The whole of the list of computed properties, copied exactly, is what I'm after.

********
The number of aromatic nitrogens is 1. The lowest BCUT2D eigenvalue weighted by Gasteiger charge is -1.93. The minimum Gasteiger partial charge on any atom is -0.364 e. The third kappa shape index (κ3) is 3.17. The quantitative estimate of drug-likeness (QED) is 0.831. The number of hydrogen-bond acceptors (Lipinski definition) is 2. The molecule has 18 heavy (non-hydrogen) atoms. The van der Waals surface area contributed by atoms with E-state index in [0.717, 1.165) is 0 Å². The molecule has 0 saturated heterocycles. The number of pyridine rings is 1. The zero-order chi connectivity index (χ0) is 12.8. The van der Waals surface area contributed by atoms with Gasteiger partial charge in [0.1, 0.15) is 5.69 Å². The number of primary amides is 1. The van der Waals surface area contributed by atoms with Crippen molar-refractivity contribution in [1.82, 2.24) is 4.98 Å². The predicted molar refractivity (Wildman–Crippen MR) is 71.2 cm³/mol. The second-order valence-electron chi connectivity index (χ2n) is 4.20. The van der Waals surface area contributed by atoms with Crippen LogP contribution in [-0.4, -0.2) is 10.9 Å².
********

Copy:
The number of aromatic nitrogens is 1. The lowest BCUT2D eigenvalue weighted by Gasteiger charge is -1.93. The minimum Gasteiger partial charge on any atom is -0.364 e. The third kappa shape index (κ3) is 3.17. The quantitative estimate of drug-likeness (QED) is 0.831. The number of hydrogen-bond acceptors (Lipinski definition) is 2. The molecule has 18 heavy (non-hydrogen) atoms. The van der Waals surface area contributed by atoms with E-state index in [0.717, 1.165) is 0 Å². The molecule has 0 saturated heterocycles. The number of pyridine rings is 1. The zero-order chi connectivity index (χ0) is 12.8. The van der Waals surface area contributed by atoms with Gasteiger partial charge in [0.1, 0.15) is 5.69 Å². The number of primary amides is 1. The van der Waals surface area contributed by atoms with Crippen molar-refractivity contribution in [1.82, 2.24) is 4.98 Å². The predicted molar refractivity (Wildman–Crippen MR) is 71.2 cm³/mol. The second-order valence-electron chi connectivity index (χ2n) is 4.20. The van der Waals surface area contributed by atoms with Crippen LogP contribution in [-0.4, -0.2) is 10.9 Å².